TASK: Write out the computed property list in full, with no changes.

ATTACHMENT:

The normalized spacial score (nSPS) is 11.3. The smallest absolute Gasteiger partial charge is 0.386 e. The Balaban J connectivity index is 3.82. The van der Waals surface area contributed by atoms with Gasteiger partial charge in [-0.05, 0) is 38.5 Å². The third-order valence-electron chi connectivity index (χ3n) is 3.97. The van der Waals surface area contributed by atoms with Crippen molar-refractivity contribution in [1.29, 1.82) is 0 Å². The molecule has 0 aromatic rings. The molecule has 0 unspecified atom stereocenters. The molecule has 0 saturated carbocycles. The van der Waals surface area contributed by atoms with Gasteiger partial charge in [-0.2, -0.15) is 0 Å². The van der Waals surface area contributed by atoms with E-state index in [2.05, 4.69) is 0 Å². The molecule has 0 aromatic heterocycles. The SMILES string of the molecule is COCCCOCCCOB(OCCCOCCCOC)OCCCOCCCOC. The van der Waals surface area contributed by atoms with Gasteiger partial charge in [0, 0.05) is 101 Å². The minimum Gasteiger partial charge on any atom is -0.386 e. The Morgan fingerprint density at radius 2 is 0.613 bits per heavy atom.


The normalized spacial score (nSPS) is 11.3. The smallest absolute Gasteiger partial charge is 0.386 e. The Balaban J connectivity index is 3.82. The van der Waals surface area contributed by atoms with Gasteiger partial charge in [-0.05, 0) is 38.5 Å². The third-order valence-electron chi connectivity index (χ3n) is 3.97. The van der Waals surface area contributed by atoms with Crippen molar-refractivity contribution in [1.29, 1.82) is 0 Å². The molecule has 0 aromatic rings. The molecule has 0 unspecified atom stereocenters. The molecule has 0 saturated carbocycles. The van der Waals surface area contributed by atoms with Gasteiger partial charge in [-0.2, -0.15) is 0 Å². The van der Waals surface area contributed by atoms with E-state index in [2.05, 4.69) is 0 Å². The molecule has 0 aromatic heterocycles. The SMILES string of the molecule is COCCCOCCCOB(OCCCOCCCOC)OCCCOCCCOC. The van der Waals surface area contributed by atoms with Gasteiger partial charge in [0, 0.05) is 101 Å². The minimum Gasteiger partial charge on any atom is -0.386 e. The Morgan fingerprint density at radius 2 is 0.613 bits per heavy atom.